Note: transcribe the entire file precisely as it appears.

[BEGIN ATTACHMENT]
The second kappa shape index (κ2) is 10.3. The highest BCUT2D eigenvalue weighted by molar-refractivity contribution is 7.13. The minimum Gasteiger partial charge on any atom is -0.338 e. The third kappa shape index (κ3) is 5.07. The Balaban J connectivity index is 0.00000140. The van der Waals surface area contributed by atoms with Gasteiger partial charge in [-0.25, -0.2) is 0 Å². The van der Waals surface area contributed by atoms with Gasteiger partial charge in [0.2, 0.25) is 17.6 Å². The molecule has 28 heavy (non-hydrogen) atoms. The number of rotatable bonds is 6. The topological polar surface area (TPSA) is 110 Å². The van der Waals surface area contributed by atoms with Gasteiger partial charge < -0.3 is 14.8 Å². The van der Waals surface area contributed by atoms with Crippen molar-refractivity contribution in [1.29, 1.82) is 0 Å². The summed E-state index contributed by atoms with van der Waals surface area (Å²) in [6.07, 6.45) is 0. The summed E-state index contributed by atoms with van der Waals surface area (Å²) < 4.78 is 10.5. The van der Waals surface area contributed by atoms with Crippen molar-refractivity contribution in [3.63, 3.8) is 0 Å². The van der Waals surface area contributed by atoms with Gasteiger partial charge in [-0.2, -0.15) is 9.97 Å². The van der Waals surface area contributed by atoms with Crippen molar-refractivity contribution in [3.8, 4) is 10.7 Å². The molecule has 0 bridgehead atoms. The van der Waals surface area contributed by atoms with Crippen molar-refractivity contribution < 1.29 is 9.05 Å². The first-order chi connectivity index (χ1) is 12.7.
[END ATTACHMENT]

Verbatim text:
The second kappa shape index (κ2) is 10.3. The highest BCUT2D eigenvalue weighted by molar-refractivity contribution is 7.13. The minimum Gasteiger partial charge on any atom is -0.338 e. The third kappa shape index (κ3) is 5.07. The Balaban J connectivity index is 0.00000140. The van der Waals surface area contributed by atoms with Gasteiger partial charge in [-0.25, -0.2) is 0 Å². The van der Waals surface area contributed by atoms with Gasteiger partial charge in [0.2, 0.25) is 17.6 Å². The molecule has 28 heavy (non-hydrogen) atoms. The number of rotatable bonds is 6. The topological polar surface area (TPSA) is 110 Å². The van der Waals surface area contributed by atoms with Gasteiger partial charge < -0.3 is 14.8 Å². The van der Waals surface area contributed by atoms with Crippen molar-refractivity contribution in [1.29, 1.82) is 0 Å². The summed E-state index contributed by atoms with van der Waals surface area (Å²) in [6.07, 6.45) is 0. The summed E-state index contributed by atoms with van der Waals surface area (Å²) < 4.78 is 10.5. The van der Waals surface area contributed by atoms with Crippen molar-refractivity contribution in [3.63, 3.8) is 0 Å². The van der Waals surface area contributed by atoms with Gasteiger partial charge in [-0.2, -0.15) is 9.97 Å². The van der Waals surface area contributed by atoms with Crippen molar-refractivity contribution in [3.8, 4) is 10.7 Å². The molecule has 0 bridgehead atoms. The van der Waals surface area contributed by atoms with Crippen molar-refractivity contribution < 1.29 is 9.05 Å². The first-order chi connectivity index (χ1) is 12.7.